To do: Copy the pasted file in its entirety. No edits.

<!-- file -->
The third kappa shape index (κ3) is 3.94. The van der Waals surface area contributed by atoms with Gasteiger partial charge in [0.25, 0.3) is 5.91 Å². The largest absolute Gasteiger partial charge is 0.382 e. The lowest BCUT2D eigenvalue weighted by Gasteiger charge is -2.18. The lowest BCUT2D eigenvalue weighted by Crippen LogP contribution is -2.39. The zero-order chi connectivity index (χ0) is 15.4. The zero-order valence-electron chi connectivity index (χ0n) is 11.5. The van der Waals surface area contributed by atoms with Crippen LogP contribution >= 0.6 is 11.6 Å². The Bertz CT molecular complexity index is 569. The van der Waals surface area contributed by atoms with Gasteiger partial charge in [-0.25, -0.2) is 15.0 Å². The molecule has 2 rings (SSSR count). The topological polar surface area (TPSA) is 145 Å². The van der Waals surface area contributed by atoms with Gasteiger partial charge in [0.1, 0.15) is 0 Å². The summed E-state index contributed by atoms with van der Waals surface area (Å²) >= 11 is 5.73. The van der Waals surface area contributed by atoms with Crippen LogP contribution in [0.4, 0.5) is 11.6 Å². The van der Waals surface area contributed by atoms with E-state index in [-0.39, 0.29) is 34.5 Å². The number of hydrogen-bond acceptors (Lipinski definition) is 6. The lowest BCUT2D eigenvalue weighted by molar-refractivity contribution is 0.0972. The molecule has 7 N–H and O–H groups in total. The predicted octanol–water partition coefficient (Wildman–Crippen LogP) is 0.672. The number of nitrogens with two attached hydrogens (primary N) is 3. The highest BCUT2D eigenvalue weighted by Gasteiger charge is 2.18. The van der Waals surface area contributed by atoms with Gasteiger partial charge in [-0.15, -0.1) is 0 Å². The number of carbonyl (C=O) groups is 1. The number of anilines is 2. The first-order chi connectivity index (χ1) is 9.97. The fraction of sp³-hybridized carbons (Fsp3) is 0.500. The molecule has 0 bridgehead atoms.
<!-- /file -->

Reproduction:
The third kappa shape index (κ3) is 3.94. The van der Waals surface area contributed by atoms with Gasteiger partial charge in [0.25, 0.3) is 5.91 Å². The largest absolute Gasteiger partial charge is 0.382 e. The lowest BCUT2D eigenvalue weighted by Gasteiger charge is -2.18. The lowest BCUT2D eigenvalue weighted by Crippen LogP contribution is -2.39. The zero-order chi connectivity index (χ0) is 15.4. The zero-order valence-electron chi connectivity index (χ0n) is 11.5. The van der Waals surface area contributed by atoms with Crippen LogP contribution >= 0.6 is 11.6 Å². The Bertz CT molecular complexity index is 569. The van der Waals surface area contributed by atoms with Gasteiger partial charge in [-0.25, -0.2) is 15.0 Å². The molecule has 2 rings (SSSR count). The topological polar surface area (TPSA) is 145 Å². The van der Waals surface area contributed by atoms with Gasteiger partial charge in [0.1, 0.15) is 0 Å². The summed E-state index contributed by atoms with van der Waals surface area (Å²) >= 11 is 5.73. The van der Waals surface area contributed by atoms with Crippen LogP contribution in [0.4, 0.5) is 11.6 Å². The van der Waals surface area contributed by atoms with E-state index in [-0.39, 0.29) is 34.5 Å². The number of hydrogen-bond acceptors (Lipinski definition) is 6. The lowest BCUT2D eigenvalue weighted by molar-refractivity contribution is 0.0972. The molecule has 7 N–H and O–H groups in total. The predicted octanol–water partition coefficient (Wildman–Crippen LogP) is 0.672. The number of nitrogens with two attached hydrogens (primary N) is 3. The highest BCUT2D eigenvalue weighted by Gasteiger charge is 2.18. The van der Waals surface area contributed by atoms with Gasteiger partial charge in [-0.15, -0.1) is 0 Å². The number of carbonyl (C=O) groups is 1. The number of anilines is 2. The first-order chi connectivity index (χ1) is 9.97. The fraction of sp³-hybridized carbons (Fsp3) is 0.500. The molecule has 0 bridgehead atoms.